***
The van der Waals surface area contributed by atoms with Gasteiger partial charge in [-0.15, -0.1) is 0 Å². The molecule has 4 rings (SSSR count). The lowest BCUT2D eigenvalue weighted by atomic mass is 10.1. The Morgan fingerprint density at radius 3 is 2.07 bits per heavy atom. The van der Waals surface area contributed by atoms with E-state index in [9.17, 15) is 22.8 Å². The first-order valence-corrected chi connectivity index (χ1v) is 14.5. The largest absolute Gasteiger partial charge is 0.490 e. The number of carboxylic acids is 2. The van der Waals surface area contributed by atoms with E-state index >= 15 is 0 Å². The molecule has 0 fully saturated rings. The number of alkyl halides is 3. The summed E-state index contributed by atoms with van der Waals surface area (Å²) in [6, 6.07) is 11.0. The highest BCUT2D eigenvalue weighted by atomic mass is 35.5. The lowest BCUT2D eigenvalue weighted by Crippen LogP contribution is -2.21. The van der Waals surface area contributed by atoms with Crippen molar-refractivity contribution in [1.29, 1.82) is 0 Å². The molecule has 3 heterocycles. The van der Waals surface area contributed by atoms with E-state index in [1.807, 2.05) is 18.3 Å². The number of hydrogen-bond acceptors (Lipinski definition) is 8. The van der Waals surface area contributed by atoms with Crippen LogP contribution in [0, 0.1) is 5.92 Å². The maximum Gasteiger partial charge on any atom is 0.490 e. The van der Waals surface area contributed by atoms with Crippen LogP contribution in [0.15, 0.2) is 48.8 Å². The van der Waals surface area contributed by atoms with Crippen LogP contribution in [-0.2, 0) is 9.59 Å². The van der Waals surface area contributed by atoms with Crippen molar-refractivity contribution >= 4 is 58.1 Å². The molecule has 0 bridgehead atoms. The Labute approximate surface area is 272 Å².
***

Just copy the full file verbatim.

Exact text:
The van der Waals surface area contributed by atoms with Gasteiger partial charge in [-0.15, -0.1) is 0 Å². The molecule has 4 rings (SSSR count). The lowest BCUT2D eigenvalue weighted by atomic mass is 10.1. The Morgan fingerprint density at radius 3 is 2.07 bits per heavy atom. The van der Waals surface area contributed by atoms with E-state index in [9.17, 15) is 22.8 Å². The first-order valence-corrected chi connectivity index (χ1v) is 14.5. The largest absolute Gasteiger partial charge is 0.490 e. The number of carboxylic acids is 2. The van der Waals surface area contributed by atoms with E-state index >= 15 is 0 Å². The molecule has 0 fully saturated rings. The number of alkyl halides is 3. The summed E-state index contributed by atoms with van der Waals surface area (Å²) in [6, 6.07) is 11.0. The highest BCUT2D eigenvalue weighted by atomic mass is 35.5. The lowest BCUT2D eigenvalue weighted by Crippen LogP contribution is -2.21. The van der Waals surface area contributed by atoms with Crippen molar-refractivity contribution in [1.29, 1.82) is 0 Å². The molecule has 3 heterocycles. The van der Waals surface area contributed by atoms with E-state index in [1.807, 2.05) is 18.3 Å². The number of hydrogen-bond acceptors (Lipinski definition) is 8. The van der Waals surface area contributed by atoms with Crippen LogP contribution in [0, 0.1) is 5.92 Å². The maximum Gasteiger partial charge on any atom is 0.490 e. The van der Waals surface area contributed by atoms with Crippen LogP contribution in [0.15, 0.2) is 48.8 Å². The van der Waals surface area contributed by atoms with Crippen LogP contribution in [-0.2, 0) is 9.59 Å². The van der Waals surface area contributed by atoms with Crippen molar-refractivity contribution >= 4 is 58.1 Å². The molecule has 0 bridgehead atoms. The Labute approximate surface area is 272 Å².